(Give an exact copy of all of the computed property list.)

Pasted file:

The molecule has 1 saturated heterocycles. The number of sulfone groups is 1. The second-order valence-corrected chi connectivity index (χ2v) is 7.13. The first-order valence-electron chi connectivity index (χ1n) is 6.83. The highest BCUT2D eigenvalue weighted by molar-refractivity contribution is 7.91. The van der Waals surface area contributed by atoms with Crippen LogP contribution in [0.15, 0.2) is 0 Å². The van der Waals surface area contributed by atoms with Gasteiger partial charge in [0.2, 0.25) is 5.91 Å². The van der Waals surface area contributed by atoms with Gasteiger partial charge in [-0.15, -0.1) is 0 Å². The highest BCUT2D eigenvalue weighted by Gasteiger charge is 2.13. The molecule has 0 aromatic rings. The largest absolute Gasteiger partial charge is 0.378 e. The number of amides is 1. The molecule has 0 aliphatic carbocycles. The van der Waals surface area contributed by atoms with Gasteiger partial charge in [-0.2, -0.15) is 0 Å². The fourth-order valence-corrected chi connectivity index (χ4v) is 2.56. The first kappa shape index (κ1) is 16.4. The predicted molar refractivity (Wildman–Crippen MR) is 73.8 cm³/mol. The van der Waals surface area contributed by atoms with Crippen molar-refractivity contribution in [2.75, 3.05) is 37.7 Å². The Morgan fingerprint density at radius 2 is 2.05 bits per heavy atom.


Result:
The molecule has 1 saturated heterocycles. The number of sulfone groups is 1. The second-order valence-corrected chi connectivity index (χ2v) is 7.13. The first-order valence-electron chi connectivity index (χ1n) is 6.83. The highest BCUT2D eigenvalue weighted by molar-refractivity contribution is 7.91. The van der Waals surface area contributed by atoms with Crippen LogP contribution in [0.15, 0.2) is 0 Å². The van der Waals surface area contributed by atoms with Gasteiger partial charge in [0.2, 0.25) is 5.91 Å². The van der Waals surface area contributed by atoms with Gasteiger partial charge in [-0.15, -0.1) is 0 Å². The highest BCUT2D eigenvalue weighted by Gasteiger charge is 2.13. The molecule has 0 aromatic rings. The largest absolute Gasteiger partial charge is 0.378 e. The number of amides is 1. The molecule has 0 aliphatic carbocycles. The van der Waals surface area contributed by atoms with Gasteiger partial charge in [-0.2, -0.15) is 0 Å². The fourth-order valence-corrected chi connectivity index (χ4v) is 2.56. The first kappa shape index (κ1) is 16.4. The predicted molar refractivity (Wildman–Crippen MR) is 73.8 cm³/mol. The van der Waals surface area contributed by atoms with Crippen molar-refractivity contribution in [2.75, 3.05) is 37.7 Å². The Morgan fingerprint density at radius 2 is 2.05 bits per heavy atom.